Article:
BOSTON While weekly snowstorms hitting Boston since the end of December have put a damper on the city's social scene, partygoers didn't let the weather stop them from attending the aptly named Winter Warm-Up, the first annual fund-raiser for Youth Design, in the Liberty Hotel ballroom on February 1 (which we first reported on here). The youth mentoring and internship program, which connects city high school students with paid summer internships at design-related businesses, celebrated its official nonprofit status and drew in about 100 guests for a ticketed cocktail party, followed by a free after-party that prominently incorporated the reason for the evening: the young designers.
“Here’s the trick: The audience was an adult audience. They're the movers and shakers and heavy hitters and thinkers in the community who are moving the dial,” said Youth Design founder Denise Korn of Korn Design, whose team created the decor. “We wanted it to be fun and speak to them, but the organization is for teenage kids. To immerse [guests] in Youth Design, we had to immerse them in the teenage things.”
That youthful, warm influence and orange-and-white Youth Design branding was present all over, from the varsity-inspired “Y” name tags for Youth Design mentors and partners, to the chalkboard welcome sign that mimicked the event's invitation, to the orange pennants on tabletops that gave shout-outs to design firms and the mentors hosting interns there.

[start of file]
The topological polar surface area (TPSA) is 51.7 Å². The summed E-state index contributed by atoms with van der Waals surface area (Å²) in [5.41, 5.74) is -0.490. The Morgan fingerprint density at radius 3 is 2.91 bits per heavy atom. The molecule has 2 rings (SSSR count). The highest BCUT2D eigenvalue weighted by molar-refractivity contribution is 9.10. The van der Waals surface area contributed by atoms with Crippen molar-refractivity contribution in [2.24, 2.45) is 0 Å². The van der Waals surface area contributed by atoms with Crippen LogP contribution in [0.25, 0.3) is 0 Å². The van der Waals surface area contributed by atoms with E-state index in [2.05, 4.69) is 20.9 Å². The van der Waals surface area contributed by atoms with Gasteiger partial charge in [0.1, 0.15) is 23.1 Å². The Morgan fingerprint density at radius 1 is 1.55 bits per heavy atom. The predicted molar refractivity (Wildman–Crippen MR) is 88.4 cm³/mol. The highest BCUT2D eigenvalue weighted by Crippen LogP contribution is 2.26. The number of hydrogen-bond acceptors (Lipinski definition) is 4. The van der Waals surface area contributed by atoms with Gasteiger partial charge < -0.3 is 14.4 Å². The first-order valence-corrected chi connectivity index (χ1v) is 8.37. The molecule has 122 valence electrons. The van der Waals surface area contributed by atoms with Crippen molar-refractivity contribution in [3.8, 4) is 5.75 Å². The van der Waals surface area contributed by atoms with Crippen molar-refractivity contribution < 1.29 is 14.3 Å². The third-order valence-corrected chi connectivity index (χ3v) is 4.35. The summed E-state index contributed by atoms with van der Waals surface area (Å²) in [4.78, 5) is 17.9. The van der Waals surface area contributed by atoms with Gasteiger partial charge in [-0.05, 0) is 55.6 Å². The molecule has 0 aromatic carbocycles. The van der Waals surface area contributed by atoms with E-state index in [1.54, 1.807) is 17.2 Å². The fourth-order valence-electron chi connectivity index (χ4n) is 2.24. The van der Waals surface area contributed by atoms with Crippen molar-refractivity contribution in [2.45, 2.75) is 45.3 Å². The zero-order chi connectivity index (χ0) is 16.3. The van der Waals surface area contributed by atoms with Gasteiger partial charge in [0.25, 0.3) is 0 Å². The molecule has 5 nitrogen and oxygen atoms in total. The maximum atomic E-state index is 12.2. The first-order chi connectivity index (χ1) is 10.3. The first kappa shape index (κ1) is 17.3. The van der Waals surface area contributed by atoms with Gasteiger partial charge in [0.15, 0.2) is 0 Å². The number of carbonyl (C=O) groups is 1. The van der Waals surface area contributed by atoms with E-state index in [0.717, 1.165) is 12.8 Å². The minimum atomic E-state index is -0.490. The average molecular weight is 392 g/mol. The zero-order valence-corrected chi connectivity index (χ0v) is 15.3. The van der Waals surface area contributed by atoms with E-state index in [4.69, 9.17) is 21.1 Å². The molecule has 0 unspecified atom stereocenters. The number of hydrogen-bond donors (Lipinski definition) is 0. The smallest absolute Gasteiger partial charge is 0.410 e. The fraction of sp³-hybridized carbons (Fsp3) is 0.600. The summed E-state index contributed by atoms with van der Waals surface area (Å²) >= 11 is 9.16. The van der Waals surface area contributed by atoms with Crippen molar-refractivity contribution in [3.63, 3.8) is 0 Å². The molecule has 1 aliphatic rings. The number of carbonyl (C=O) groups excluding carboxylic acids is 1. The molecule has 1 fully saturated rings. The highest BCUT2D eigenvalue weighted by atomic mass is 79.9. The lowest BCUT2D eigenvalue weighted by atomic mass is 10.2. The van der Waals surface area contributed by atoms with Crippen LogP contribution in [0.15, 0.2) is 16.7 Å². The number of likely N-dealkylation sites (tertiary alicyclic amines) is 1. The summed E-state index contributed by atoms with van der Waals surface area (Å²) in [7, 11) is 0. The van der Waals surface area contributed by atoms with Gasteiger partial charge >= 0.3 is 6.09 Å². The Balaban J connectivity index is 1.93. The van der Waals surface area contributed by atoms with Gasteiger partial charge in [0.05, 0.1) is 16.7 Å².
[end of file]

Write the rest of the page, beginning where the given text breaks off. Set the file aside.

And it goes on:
“It started with the invitation design; it has the highbrow, kind of academic reference, so we thought of it as a winter warm-up pep rally,” said Korn. “As we moved into the event design itself, we came up with different ways to bring that to life.”
The event included an open bar, self-serve buffet dinner of sliders, pizza, and mini grilled-cheese catered by the Liberty Hotel, and a video featuring Youth Design mentors and interns. A “speed giving” session, where guests learned what each dollar amount would fund for Youth Design, was followed by a meet-and-greet period that had guests interacting with students involved in the program.
The aim was to make the event accessible to everyone and to champion volunteerism, which led Korn and her team to pair with A.I.G.A., formerly known as the American Institute of Graphic Arts, for a free after-party, dubbed the “AFTA party", on the Liberty's fifth-floor rotunda with a cash bar and networking.